Remote Work At GobySavvy
* As of February 2020
GobySavvy Remote Company Q&A
Ryan O’Connor, Co-founder & Dean Dutro, Co-founder - Interview with Remote.co
What does your remote-friendly company do?
We review client websites and apps to provide quick fixes to help convert more people and create more engagement from customers. This service is called User Experience Optimization (UXO). We consider our services a UX insurance policy, to detect early issues and build actionable solutions that increase conversions, cut customer support costs, and cut wasted re-development time. Delivered by our small team of User Experience experts, you can get one-off reports for quick wins OR ongoing monthly optimization to really build that compelling experience people talk to their friends about (i.e. word of mouth marketing!).
Did you switch to remote or start out that way?
GobySavvy started remotely… in a coffee shop.
How important is remote work to your business model?
Critical. From a business standpoint it drastically cuts brick and mortar costs, allows us to work on projects around the clock, and hire the best talent without location restriction.
What do you consider the biggest benefits of a remote workforce?
One of the biggest benefits of a remote workforce is knowing that we have team members in India, in Australia, in Germany, in the UK, etc., that can pick up work for clients in their country or timezone, establish a deeper rapport with those clients, and then build compelling digital experiences for them. We also gain insights into the spread of global trends in our industry, which allows us to stay on the top of those trends.
What were the main reasons to integrate remote work into your workforce?
As a company, we are trying to be as progressive as possible. And in the tech industry, there are a ton of options to choose from. For us, staying current with tech innovations and trends involves establishing a global presence, creating and having access to a global workforce that can work in different timezones, and building work environments that lead to happy, productive team members. Not to mention the expenses cut compared to brick and mortar!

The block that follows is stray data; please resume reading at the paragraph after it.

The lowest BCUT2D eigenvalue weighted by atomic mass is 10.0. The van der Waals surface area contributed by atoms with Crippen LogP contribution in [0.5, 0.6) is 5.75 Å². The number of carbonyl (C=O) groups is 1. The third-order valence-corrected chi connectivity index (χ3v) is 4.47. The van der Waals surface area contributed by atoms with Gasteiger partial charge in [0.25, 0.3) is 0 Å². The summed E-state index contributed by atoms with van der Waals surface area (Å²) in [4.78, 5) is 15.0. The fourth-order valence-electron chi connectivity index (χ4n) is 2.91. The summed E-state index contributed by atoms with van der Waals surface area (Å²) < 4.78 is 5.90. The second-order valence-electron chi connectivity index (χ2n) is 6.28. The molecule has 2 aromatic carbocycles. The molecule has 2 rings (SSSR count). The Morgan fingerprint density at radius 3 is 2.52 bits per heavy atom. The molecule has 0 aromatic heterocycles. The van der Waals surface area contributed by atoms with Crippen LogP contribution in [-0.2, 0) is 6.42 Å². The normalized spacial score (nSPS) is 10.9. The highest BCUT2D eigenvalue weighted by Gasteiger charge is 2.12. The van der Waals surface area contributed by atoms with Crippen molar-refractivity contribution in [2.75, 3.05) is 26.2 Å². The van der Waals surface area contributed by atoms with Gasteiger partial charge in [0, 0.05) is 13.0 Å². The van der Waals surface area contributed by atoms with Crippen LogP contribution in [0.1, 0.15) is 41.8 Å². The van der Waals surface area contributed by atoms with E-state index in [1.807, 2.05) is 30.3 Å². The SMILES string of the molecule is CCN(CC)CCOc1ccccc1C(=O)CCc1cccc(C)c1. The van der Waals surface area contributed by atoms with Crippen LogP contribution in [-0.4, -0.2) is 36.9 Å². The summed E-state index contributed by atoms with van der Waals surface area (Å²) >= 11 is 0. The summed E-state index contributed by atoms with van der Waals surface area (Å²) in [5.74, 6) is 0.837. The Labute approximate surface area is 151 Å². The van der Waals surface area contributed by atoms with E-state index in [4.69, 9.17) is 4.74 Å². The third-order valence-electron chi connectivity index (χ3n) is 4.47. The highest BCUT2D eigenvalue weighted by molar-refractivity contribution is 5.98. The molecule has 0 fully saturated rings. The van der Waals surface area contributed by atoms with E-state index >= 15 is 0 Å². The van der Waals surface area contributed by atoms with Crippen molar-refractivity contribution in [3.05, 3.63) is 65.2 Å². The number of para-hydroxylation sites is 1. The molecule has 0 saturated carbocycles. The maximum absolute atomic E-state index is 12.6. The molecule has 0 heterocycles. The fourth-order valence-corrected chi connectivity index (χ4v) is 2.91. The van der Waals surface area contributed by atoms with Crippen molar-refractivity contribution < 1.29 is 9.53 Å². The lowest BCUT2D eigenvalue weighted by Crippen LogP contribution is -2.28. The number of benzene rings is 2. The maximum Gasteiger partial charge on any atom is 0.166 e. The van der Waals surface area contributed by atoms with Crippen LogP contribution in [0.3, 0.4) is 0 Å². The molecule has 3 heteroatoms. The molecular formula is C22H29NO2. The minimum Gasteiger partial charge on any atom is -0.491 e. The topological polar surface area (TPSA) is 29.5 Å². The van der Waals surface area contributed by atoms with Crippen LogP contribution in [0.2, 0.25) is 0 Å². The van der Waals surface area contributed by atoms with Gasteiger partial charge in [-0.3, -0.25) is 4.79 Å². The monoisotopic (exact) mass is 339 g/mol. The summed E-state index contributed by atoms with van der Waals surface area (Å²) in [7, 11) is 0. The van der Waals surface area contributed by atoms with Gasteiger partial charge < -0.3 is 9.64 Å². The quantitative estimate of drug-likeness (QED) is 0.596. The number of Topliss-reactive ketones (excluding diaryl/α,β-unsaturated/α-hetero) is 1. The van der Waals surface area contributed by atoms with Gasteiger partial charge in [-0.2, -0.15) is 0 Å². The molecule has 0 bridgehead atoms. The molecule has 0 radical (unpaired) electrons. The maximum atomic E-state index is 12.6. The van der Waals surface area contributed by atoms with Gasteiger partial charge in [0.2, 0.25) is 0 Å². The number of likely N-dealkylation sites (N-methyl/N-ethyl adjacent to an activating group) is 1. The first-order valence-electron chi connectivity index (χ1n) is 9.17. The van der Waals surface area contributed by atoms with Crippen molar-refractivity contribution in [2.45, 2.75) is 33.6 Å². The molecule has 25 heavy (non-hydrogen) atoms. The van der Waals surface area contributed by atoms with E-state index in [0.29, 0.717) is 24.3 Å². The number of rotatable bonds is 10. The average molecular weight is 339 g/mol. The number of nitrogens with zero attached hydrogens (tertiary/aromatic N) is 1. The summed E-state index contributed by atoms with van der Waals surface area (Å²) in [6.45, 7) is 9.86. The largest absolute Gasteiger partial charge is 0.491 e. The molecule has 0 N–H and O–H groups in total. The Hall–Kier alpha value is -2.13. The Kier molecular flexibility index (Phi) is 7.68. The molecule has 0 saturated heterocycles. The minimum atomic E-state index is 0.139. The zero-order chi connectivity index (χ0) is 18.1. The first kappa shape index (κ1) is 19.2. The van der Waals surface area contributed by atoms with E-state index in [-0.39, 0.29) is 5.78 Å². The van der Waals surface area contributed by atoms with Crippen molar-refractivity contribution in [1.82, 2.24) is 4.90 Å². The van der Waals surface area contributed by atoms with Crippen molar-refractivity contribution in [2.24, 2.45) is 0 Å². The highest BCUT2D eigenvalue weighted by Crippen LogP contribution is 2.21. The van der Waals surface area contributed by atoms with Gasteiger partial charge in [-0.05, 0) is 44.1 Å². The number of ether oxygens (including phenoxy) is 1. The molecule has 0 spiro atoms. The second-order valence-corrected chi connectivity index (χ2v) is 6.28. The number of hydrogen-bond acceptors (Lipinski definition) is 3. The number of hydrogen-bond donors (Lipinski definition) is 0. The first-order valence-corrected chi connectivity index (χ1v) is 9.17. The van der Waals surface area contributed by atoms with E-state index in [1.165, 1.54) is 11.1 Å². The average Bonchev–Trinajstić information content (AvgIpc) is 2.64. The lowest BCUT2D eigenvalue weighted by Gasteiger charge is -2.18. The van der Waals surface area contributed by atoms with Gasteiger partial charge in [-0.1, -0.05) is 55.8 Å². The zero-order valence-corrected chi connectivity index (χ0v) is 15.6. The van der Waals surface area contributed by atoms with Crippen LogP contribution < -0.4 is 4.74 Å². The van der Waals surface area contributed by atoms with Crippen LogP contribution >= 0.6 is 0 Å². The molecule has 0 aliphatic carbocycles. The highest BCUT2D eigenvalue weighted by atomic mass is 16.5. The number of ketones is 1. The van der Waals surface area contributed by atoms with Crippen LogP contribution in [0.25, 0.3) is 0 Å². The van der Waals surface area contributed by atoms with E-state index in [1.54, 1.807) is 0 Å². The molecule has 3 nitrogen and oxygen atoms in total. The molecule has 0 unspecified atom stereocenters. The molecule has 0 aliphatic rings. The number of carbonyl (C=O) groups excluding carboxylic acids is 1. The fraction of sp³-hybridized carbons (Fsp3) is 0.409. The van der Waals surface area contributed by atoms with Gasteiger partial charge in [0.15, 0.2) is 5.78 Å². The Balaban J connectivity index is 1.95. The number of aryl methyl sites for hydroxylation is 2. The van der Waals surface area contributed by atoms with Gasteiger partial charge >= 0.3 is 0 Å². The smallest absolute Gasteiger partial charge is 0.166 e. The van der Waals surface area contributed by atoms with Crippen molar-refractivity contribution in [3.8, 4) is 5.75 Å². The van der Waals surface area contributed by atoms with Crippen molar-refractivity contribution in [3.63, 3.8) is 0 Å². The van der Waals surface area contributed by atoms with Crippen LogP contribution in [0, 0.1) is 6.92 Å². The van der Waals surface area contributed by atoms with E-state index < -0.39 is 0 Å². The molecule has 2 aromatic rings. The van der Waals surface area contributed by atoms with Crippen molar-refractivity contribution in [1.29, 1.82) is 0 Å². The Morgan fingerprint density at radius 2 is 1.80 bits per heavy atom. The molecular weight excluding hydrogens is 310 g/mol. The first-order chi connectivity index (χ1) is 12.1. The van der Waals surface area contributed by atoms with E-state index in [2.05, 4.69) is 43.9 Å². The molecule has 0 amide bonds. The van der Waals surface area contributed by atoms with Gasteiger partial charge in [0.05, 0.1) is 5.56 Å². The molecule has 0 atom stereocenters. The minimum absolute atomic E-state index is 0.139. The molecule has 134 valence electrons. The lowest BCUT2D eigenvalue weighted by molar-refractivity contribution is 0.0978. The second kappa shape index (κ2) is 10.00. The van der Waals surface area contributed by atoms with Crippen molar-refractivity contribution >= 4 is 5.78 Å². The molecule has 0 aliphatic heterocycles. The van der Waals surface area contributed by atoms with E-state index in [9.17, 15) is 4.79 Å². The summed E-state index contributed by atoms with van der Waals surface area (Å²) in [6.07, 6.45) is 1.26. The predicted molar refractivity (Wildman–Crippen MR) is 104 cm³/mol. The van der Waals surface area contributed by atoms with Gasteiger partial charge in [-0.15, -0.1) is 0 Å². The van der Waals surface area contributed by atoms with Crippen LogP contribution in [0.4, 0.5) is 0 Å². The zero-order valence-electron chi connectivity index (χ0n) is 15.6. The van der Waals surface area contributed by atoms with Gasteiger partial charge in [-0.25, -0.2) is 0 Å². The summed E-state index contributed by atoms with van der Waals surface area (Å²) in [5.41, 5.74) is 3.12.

What traits do you look for in candidates for a remote job?
Independence is a trait we lean towards. The ability for someone to take a project, and make it their own is key for our remote workforce.
How do you conduct interviews for remote jobs?
Most interviews are conducted via Skype, Google Hangouts, or Zoom. We have UX Designers send samples, portfolios, references, etc., then engage in 1-2 paid trial projects.
How do you convey your remote culture in the recruiting process?
When we start to talk about the digital lifestyle, the ability to work from anywhere in the world, and interacting with a multi-cultural group, candidates tend to be hooked.
Do you have remote communication protocols for your remote workers?
Everyone is expected to respond to both internal and client communications within half of a business day. For working with clients on long-term projects, 2 short weekly meetings are a must to ensure goals are aligned and designs are moving forward as expected.
How do you measure the productivity of remote workers?
For each new project, we have a lead designer and 1+ team members that create proposals and timelines that match up with client expectations. We also have a peer review system to ensure high quality and out-of-the-box thinking. Finally, we reach out to clients to provide feedback on each of their projects. With all of these factors combined, each GobySavvy expert receives a score which allows us to measure and reward great performance.
What is the hardest part about managing a remote workforce?